trail between Augusta and the Battle Creek Linear Trail through Fort Custer State Park, the National Cemetery and the National Veterans Hospital.

I work by give and take with the game area personnel, remembering I am a visitor in an area specifically funded by hunters, for hunters. The Chief Noonday Chapter recently has identified two new corridors. One is through the Middleville State Game Area. The other is rather unique. The chapter has joined with the Calhoun County Planning Department to work toward a 25-mile "conceptual trail" along the Kalamazoo River, where planners have had the foresight to establish a 100-foot wide buffer along the river to prevent future development.

The most difficult aspect of trail development is negotiating with private landowners. On public lands, negotiations usually result in a solution. On private property, the only recourses to a turndown are to try a new corridor around the landowner; try other negotiators (individual group, public supporting officials), or settle for road detour. Even after you get an owner to agree to an easement for the trail, it is difficult to get a binding agreement. Often the agreement amounts to no more than a "handshake," which is in constant danger of being negated, particularly if problems result for the landowner.

In addition, Chief Noonday is still negotiating with the state and federal government to connect the

That's why our chapter follows diligently the trail adopter approach so that the landowner knows whom (continued on next page) Page 23

North Star: The Magazine of the North Country Trail

(continued from previous page) to contact if a problem does develop, and who hikes the trail looking for problems. To negotiate with private landowners, it may be useful to try a group approach and I am currently hoping to form a negotiating committee that would be trained in landowner contacts. Working with municipalities interested in "open space" or "green space" zoning for recreational activities provides another opportunity to , secure space for a trail. Chief Noonday Chapter's commitment to the Calhoun County conceptual trail mentioned earlier is one such example. Such possibilities often are earmarked for multi-use recreational purposes but we can always try to negotiate to obtain a separate hiking pathway. Other possible, but less desirable opportunities for trail are power lines and abandoned rail lines even though they seldom make good hiking trails and don't meet the expectations of the National Park Service. Still, they are sometimes the only feasible choices. The Association may also have to consider the purchase of conservation easements like the Appalachian Trail did. Unfortunately, the National Park Service does not have the authority to purchase easements even from a willing seller like the AT has. The North Country Trail Association has lobbied for years to get "willing seller" authority for the Park Service. The latest bill has passed the House in and is being introduced in the Senate.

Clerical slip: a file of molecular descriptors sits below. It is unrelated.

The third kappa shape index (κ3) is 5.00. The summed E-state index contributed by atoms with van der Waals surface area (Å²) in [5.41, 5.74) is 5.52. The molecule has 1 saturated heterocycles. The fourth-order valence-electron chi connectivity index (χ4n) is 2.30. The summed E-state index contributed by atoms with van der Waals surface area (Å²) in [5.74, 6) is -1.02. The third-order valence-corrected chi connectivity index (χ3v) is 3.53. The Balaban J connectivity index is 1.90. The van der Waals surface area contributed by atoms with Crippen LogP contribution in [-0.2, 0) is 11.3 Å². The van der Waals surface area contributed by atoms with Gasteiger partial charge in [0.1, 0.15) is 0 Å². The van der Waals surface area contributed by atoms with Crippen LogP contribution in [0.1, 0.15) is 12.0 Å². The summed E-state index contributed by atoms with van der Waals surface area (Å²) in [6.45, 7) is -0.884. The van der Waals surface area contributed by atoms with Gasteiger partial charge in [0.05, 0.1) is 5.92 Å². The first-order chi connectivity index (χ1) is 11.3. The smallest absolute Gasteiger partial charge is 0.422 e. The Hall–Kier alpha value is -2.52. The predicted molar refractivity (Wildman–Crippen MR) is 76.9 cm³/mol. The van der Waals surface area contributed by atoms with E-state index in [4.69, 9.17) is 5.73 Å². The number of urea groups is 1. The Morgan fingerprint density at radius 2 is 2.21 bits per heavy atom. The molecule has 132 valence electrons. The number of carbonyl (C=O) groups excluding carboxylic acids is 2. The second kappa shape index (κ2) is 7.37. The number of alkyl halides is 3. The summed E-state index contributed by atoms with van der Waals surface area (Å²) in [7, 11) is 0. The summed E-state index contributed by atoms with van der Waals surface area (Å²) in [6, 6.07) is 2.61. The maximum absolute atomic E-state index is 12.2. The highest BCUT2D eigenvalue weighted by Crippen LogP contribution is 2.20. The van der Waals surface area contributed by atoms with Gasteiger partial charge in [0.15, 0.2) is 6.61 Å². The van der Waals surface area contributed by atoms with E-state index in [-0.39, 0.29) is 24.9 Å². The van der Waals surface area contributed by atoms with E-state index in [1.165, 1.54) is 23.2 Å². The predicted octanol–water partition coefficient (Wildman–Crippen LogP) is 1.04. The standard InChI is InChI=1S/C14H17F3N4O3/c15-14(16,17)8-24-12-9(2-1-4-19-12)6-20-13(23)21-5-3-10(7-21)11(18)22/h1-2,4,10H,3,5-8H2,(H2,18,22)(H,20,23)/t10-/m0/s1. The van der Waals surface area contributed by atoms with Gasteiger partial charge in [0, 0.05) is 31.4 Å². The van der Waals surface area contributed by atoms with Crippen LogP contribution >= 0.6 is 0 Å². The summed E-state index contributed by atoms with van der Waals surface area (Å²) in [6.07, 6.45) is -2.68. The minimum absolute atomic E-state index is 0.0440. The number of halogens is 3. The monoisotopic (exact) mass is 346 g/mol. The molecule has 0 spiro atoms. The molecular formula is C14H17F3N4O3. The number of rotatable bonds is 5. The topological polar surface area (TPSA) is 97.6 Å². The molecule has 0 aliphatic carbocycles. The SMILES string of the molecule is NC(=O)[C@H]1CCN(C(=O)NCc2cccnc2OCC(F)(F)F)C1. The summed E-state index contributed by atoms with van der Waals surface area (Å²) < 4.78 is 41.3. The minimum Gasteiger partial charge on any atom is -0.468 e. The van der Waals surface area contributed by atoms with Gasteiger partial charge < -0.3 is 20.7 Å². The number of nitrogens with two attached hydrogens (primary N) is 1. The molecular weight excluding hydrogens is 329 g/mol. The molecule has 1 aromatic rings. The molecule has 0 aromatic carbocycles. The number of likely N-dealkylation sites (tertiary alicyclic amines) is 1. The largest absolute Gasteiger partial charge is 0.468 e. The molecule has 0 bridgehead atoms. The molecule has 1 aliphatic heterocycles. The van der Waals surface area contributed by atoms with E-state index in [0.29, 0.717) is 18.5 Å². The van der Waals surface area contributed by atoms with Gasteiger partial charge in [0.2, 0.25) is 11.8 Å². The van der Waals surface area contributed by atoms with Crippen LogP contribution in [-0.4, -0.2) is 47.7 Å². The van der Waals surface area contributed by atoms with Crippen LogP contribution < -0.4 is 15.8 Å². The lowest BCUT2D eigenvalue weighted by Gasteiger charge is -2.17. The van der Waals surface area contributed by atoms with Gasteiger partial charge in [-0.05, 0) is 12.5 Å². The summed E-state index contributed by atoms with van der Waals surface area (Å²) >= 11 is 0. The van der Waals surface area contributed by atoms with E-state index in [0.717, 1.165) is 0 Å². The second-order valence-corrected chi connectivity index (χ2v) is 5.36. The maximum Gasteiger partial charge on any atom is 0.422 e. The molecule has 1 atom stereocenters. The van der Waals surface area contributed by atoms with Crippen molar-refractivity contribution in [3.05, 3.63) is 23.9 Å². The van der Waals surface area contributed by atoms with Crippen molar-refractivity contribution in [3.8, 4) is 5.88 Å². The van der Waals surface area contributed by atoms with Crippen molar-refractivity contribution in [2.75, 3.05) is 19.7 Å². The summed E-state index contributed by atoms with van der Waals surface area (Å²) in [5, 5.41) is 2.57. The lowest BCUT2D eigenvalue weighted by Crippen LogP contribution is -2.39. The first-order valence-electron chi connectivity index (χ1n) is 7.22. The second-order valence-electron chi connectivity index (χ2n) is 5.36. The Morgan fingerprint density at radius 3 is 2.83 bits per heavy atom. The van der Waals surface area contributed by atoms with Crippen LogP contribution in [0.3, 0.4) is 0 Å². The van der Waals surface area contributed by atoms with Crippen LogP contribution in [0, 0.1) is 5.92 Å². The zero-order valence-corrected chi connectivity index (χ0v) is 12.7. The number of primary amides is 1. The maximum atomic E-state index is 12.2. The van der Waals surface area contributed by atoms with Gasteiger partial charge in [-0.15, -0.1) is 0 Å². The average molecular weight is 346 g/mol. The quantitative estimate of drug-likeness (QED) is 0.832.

Sequel: Trail Checking No Stroll in the Park By Tiffany Halfmann It all began when Charles Krammin sent me an e-mail note inviting me to join him in verifying the location of about five miles of new North Country Trail in the Barry State Game Area (BSGA). Eager for a chance to actually get out on the trail, I accepted quickly. After BSGA agreed to the use of its Global Positioning System (GPS) receiver, we chose January 12 for our outing. Regan Doele, BSGA's GPS operator agreed to come along. January 12 arrived as a nice day, if a little warm for January. At 9 am, I met Charles and Regan at BSGA Headquarters where I learned that Charles had decided to tack on another section of trail to our GPS excursion (which turned out to be about three additional miles!). He estimated we'd be gone for about three hours, so I stuck my water and granola bar in my pocket and we set out. Charles let me borrow his snowshoes and he and Regan used snowshoes from BSGA. The first few miles were fairly easing treading because the snow was packed down. At this point I had an advantage on the hills because my snowshoes had claws on the bottom. Charles and Regan slid a bit on the packed snow. After about three miles, we hit the new section of trail. With Charles in the lead, we were breaking new snow. It was more work, but not too bad, yet. Charles pointed out different features as we passed them along the trail and we heard stories from his adventures on the Appalachian Trail. As the day went on, the temperature rose,

Page 24

April - June 2001